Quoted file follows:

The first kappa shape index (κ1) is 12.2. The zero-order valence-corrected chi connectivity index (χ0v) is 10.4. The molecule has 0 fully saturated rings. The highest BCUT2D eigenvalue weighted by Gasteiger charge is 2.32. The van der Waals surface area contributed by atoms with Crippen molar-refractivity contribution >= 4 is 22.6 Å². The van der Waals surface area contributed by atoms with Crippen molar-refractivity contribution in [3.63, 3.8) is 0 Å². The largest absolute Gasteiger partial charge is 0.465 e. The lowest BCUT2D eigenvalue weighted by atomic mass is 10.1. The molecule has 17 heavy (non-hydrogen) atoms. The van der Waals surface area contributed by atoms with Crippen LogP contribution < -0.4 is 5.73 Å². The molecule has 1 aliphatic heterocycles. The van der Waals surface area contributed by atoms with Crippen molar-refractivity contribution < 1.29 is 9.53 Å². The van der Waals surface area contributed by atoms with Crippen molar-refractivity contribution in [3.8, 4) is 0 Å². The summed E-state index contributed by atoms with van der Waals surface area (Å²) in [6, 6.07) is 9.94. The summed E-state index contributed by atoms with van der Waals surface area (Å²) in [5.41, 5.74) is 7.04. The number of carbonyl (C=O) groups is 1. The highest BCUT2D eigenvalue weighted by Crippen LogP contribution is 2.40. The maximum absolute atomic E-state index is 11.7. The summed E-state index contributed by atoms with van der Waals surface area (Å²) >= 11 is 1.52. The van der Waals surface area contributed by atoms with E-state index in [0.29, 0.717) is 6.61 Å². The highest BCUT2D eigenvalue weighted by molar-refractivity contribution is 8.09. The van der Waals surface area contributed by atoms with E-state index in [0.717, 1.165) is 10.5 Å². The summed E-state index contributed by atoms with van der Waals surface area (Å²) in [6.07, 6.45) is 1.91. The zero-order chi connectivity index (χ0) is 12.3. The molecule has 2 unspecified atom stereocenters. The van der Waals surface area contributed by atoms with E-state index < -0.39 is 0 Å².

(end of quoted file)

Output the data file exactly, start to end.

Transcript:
The first kappa shape index (κ1) is 12.2. The zero-order valence-corrected chi connectivity index (χ0v) is 10.4. The molecule has 0 fully saturated rings. The highest BCUT2D eigenvalue weighted by Gasteiger charge is 2.32. The van der Waals surface area contributed by atoms with Crippen molar-refractivity contribution >= 4 is 22.6 Å². The van der Waals surface area contributed by atoms with Crippen molar-refractivity contribution in [3.63, 3.8) is 0 Å². The largest absolute Gasteiger partial charge is 0.465 e. The lowest BCUT2D eigenvalue weighted by atomic mass is 10.1. The molecule has 17 heavy (non-hydrogen) atoms. The van der Waals surface area contributed by atoms with Crippen LogP contribution < -0.4 is 5.73 Å². The molecule has 1 aliphatic heterocycles. The van der Waals surface area contributed by atoms with Crippen molar-refractivity contribution < 1.29 is 9.53 Å². The van der Waals surface area contributed by atoms with Crippen molar-refractivity contribution in [3.8, 4) is 0 Å². The summed E-state index contributed by atoms with van der Waals surface area (Å²) in [6, 6.07) is 9.94. The summed E-state index contributed by atoms with van der Waals surface area (Å²) in [5.41, 5.74) is 7.04. The number of carbonyl (C=O) groups is 1. The highest BCUT2D eigenvalue weighted by Crippen LogP contribution is 2.40. The maximum absolute atomic E-state index is 11.7. The summed E-state index contributed by atoms with van der Waals surface area (Å²) >= 11 is 1.52. The van der Waals surface area contributed by atoms with E-state index in [0.29, 0.717) is 6.61 Å². The highest BCUT2D eigenvalue weighted by molar-refractivity contribution is 8.09. The van der Waals surface area contributed by atoms with E-state index in [0.717, 1.165) is 10.5 Å². The summed E-state index contributed by atoms with van der Waals surface area (Å²) in [6.07, 6.45) is 1.91. The zero-order chi connectivity index (χ0) is 12.3. The molecule has 2 unspecified atom stereocenters. The van der Waals surface area contributed by atoms with E-state index < -0.39 is 0 Å².